Desert Rose Café and Sweet Shoppe sits on the corner of Potomac St. and Conococheague St., just up the street from the towpath. Its small store front opens up into a 1960s-esque diner. Seasonal flavors include black raspberry, butter pecan, and cherry vanilla, or you can get a snow cone, custom lollipop, or banana split (big enough to share). Don’t forget your rewards card, because your tenth ice cream or specialty drink is free. If you are from out of town, make sure to pin your hometown on the map, where all 50 states are represented. Desert Rose also serves sandwiches, salads, and snacks, and makes cakes to order.

Desert Rose Cafe interior

Buddy Lou’s Eats Drinks and Antiques

11 E. Main Street, Hancock, MD 21750

Best for: Games and surrey rides

Serves: Soft Serve Ice Cream

2-minute walk from the towpath and the Western Maryland Rail Trail

Vanilla chocolate twist

In the basement of Buddy Lou’s, surrounded by antiques, you will find a soft serve machine. While the only flavors are chocolate and vanilla, you can add toppings, or make a float, a milkshake, or a blurry. Buddy Lou’s is definitely dog friendly with free pup cups and lots of outdoor seating.

Hang out and play checkers, trivial pursuit, dominoes, or another game that catches your fancy. There are plenty of places to rent bikes near the canal, but have you ever rented a surrey? Buddy Lou’s offers two and four-person surrey rentals to take on the rail trail.

Surreys behind Buddy Lou’s. Image courtesy of Buddy Lou’s

 

European Desserts and More

17 Howard Street, Cumberland, Maryland 21502

Best for: Authentic pastries

Serves: Ice Cream from Garber’s Ice Cream (Winchester, VA)

A few steps off the towpath, less than 500 ft from the end of the C&O Canal and the start of the Great Allegheny Passage trail

Chocolate ice cream overlooking the towpath.

European Desserts and More is one of the shops at Canal Place, where the C&O, the GAP, and the Western Maryland Scenic Railroad meet. It offers six flavors of ice cream including black raspberry and cookies & crème. Its real specialty is handmade traditional desserts, like baklava, bee sting cake, and filo pastries. Follow the towpath south, and you will find a green field to eat your ice cream or other treats, and view “The Cumberland,” a full-scale C&O Canal boat replica. This is the perfect place to treat yourself after your journey, or fuel up for the start of your trip.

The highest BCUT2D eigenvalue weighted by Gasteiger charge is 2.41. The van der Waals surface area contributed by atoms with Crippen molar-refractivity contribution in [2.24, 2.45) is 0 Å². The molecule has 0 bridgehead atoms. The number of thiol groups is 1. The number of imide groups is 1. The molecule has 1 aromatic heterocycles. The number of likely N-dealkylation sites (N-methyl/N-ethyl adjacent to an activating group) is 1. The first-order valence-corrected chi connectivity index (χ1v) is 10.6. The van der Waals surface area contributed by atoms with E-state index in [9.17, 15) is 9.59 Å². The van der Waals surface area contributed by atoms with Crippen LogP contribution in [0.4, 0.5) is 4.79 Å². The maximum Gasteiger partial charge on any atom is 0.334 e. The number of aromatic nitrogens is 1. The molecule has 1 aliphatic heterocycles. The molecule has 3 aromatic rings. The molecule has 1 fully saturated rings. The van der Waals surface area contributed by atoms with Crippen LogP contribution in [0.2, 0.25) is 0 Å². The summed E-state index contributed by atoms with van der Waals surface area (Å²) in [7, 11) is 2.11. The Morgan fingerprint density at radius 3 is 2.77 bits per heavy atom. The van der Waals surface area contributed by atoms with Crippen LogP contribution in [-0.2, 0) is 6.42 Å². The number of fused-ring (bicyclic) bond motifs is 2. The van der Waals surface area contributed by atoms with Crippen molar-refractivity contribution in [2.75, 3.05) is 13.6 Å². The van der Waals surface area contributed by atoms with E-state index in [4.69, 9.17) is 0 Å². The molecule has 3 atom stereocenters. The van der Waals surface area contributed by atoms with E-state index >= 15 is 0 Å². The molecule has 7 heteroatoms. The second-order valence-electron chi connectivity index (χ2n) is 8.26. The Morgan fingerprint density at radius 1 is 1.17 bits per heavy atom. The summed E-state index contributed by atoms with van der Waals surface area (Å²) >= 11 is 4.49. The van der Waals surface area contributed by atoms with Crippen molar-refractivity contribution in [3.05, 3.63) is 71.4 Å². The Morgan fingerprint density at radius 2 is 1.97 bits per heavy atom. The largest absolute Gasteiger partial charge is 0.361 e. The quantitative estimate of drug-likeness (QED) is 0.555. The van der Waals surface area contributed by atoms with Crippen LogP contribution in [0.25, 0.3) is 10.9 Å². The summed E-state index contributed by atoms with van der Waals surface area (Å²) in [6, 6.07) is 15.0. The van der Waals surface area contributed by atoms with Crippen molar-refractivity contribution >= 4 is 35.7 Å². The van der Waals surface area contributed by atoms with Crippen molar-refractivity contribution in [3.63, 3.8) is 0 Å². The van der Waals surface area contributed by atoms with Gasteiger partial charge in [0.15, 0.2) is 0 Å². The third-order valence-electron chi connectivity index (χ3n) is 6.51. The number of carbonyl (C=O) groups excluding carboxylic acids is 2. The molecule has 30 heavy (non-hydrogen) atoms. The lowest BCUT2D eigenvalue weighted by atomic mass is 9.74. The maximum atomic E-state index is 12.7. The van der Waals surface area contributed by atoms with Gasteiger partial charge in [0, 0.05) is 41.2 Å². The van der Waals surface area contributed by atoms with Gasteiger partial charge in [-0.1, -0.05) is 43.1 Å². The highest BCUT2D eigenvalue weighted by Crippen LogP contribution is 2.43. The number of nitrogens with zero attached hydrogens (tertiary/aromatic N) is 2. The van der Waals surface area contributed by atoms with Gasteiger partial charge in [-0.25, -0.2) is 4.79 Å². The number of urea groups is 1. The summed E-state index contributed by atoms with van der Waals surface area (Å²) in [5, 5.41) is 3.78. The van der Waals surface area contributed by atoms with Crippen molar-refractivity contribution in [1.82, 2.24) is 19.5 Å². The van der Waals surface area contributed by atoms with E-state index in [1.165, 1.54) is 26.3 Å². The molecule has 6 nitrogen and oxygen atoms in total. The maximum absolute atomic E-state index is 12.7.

Homemade authentic desserts

 

 

 

 

These shops are all in Canal Towns, nine towns that line the C&O Canal. Learn more about the Canal Towns Partnership here.

Canal Town Spotlight: Sharpsburg, MD

By | Towns and Communities

History
Sharpsburg has arguably one of the most colorful histories of any of our Canal Towns. In 1763, a man named Joseph Chapline founded Sharpsburg (then called Sharps Burgh) in honor of his friend, Governor Horatio Sharpe. Chapline chose this tract of land because of its easy access to water. The “Great Spring” of Sharpsburg can still be seen in the large pool that sits in the middle of the block behind Town Hall. Read More

Canal Town Spotlight: Brunswick, MD

By | Towns and Communities

History

Brunswick should really be called a “Railroad Town”, but we like them, so they are a Canal Town anyway!  Unlike any of the other towns, the B&O Railroad built Brunswick far more than the canal ever did. While the Canal came through in the 1830’s, it was the decision by the B&O Railroad in the late 1800’s, to relocate their rail yard here that truly made the City of Brunswick.  For a time, the six-mile long railroad yard at Brunswick was the largest in the world. Read More

Top Canal Town Attractions along the C&O Canal

By | Towns and Communities

Many Park visitors know that there are towns all along the towpath. Through-hikers and -bikers are especially fond of the local businesses that offer food, respite, bike repair, and a host of other items and services trail-weary travelers can appreciate. To celebrate the C&O Canal Trust’s 10th anniversary, we give you our picks for the top attractions in several of the canal towns along the towpath – many are members of the Canal Towns Partnership, which assists its communities with trail-based tourism and recreation. Read More